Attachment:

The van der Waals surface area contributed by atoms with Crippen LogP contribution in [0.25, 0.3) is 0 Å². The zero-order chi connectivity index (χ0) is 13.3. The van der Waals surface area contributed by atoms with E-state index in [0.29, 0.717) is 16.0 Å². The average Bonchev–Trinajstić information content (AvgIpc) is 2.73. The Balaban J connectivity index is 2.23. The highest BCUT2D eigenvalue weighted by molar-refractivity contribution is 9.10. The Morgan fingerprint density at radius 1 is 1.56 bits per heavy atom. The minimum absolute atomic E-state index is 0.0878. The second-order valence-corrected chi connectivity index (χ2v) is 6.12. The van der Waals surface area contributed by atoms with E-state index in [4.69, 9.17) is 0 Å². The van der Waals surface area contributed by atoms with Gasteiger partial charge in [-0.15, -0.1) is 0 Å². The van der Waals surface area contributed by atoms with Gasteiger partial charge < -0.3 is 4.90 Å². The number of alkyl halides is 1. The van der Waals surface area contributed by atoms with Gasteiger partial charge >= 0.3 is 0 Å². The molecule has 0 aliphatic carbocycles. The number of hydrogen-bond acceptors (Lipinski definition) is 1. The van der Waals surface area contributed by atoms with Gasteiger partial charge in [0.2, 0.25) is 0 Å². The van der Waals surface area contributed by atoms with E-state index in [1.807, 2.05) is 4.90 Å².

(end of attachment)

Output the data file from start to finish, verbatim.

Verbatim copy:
The van der Waals surface area contributed by atoms with Crippen LogP contribution in [0.25, 0.3) is 0 Å². The zero-order chi connectivity index (χ0) is 13.3. The van der Waals surface area contributed by atoms with E-state index in [0.29, 0.717) is 16.0 Å². The average Bonchev–Trinajstić information content (AvgIpc) is 2.73. The Balaban J connectivity index is 2.23. The highest BCUT2D eigenvalue weighted by molar-refractivity contribution is 9.10. The Morgan fingerprint density at radius 1 is 1.56 bits per heavy atom. The minimum absolute atomic E-state index is 0.0878. The second-order valence-corrected chi connectivity index (χ2v) is 6.12. The van der Waals surface area contributed by atoms with E-state index in [4.69, 9.17) is 0 Å². The van der Waals surface area contributed by atoms with Gasteiger partial charge in [-0.15, -0.1) is 0 Å². The van der Waals surface area contributed by atoms with Gasteiger partial charge < -0.3 is 4.90 Å². The number of alkyl halides is 1. The van der Waals surface area contributed by atoms with Gasteiger partial charge >= 0.3 is 0 Å². The molecule has 0 aliphatic carbocycles. The number of hydrogen-bond acceptors (Lipinski definition) is 1. The van der Waals surface area contributed by atoms with Gasteiger partial charge in [0.2, 0.25) is 0 Å². The van der Waals surface area contributed by atoms with E-state index in [1.807, 2.05) is 4.90 Å².